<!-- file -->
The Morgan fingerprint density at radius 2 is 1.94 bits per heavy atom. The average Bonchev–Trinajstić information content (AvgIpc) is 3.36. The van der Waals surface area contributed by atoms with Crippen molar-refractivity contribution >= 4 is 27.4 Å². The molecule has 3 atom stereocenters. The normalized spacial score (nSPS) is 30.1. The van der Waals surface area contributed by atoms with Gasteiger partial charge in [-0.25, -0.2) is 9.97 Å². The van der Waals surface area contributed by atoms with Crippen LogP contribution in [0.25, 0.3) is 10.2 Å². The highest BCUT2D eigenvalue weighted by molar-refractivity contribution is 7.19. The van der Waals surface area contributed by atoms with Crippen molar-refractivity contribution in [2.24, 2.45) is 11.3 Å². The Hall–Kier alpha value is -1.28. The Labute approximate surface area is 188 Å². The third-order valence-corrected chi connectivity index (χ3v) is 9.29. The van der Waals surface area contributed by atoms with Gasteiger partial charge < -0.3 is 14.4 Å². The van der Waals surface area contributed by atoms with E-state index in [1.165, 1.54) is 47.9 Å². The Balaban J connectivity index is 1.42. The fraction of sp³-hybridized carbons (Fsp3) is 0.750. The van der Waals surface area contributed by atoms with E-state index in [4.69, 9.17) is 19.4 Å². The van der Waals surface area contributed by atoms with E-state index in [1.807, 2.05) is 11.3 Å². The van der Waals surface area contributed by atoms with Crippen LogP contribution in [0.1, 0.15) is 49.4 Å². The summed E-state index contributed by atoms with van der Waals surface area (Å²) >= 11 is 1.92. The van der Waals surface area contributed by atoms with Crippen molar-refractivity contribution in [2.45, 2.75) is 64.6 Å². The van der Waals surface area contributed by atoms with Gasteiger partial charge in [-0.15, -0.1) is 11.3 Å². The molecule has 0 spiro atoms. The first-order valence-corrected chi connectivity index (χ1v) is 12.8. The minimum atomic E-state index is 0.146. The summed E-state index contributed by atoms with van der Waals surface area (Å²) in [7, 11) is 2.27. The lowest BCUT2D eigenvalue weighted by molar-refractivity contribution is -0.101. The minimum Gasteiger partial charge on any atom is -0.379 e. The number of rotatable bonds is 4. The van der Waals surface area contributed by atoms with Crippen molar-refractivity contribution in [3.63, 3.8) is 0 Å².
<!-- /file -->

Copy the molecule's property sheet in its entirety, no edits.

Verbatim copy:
The Morgan fingerprint density at radius 2 is 1.94 bits per heavy atom. The average Bonchev–Trinajstić information content (AvgIpc) is 3.36. The van der Waals surface area contributed by atoms with Crippen molar-refractivity contribution >= 4 is 27.4 Å². The molecule has 3 atom stereocenters. The normalized spacial score (nSPS) is 30.1. The van der Waals surface area contributed by atoms with Gasteiger partial charge in [-0.25, -0.2) is 9.97 Å². The van der Waals surface area contributed by atoms with Crippen LogP contribution in [0.25, 0.3) is 10.2 Å². The highest BCUT2D eigenvalue weighted by molar-refractivity contribution is 7.19. The van der Waals surface area contributed by atoms with Crippen molar-refractivity contribution in [2.24, 2.45) is 11.3 Å². The Hall–Kier alpha value is -1.28. The Labute approximate surface area is 188 Å². The third-order valence-corrected chi connectivity index (χ3v) is 9.29. The van der Waals surface area contributed by atoms with Gasteiger partial charge < -0.3 is 14.4 Å². The van der Waals surface area contributed by atoms with E-state index in [1.165, 1.54) is 47.9 Å². The Balaban J connectivity index is 1.42. The fraction of sp³-hybridized carbons (Fsp3) is 0.750. The van der Waals surface area contributed by atoms with E-state index in [4.69, 9.17) is 19.4 Å². The van der Waals surface area contributed by atoms with E-state index in [1.807, 2.05) is 11.3 Å². The van der Waals surface area contributed by atoms with Crippen LogP contribution in [0.1, 0.15) is 49.4 Å². The summed E-state index contributed by atoms with van der Waals surface area (Å²) >= 11 is 1.92. The van der Waals surface area contributed by atoms with Crippen molar-refractivity contribution in [2.45, 2.75) is 64.6 Å². The van der Waals surface area contributed by atoms with Gasteiger partial charge in [-0.15, -0.1) is 11.3 Å². The molecule has 0 spiro atoms. The first-order valence-corrected chi connectivity index (χ1v) is 12.8. The minimum atomic E-state index is 0.146. The summed E-state index contributed by atoms with van der Waals surface area (Å²) in [7, 11) is 2.27. The lowest BCUT2D eigenvalue weighted by molar-refractivity contribution is -0.101. The minimum Gasteiger partial charge on any atom is -0.379 e. The number of rotatable bonds is 4. The van der Waals surface area contributed by atoms with Crippen molar-refractivity contribution in [3.63, 3.8) is 0 Å².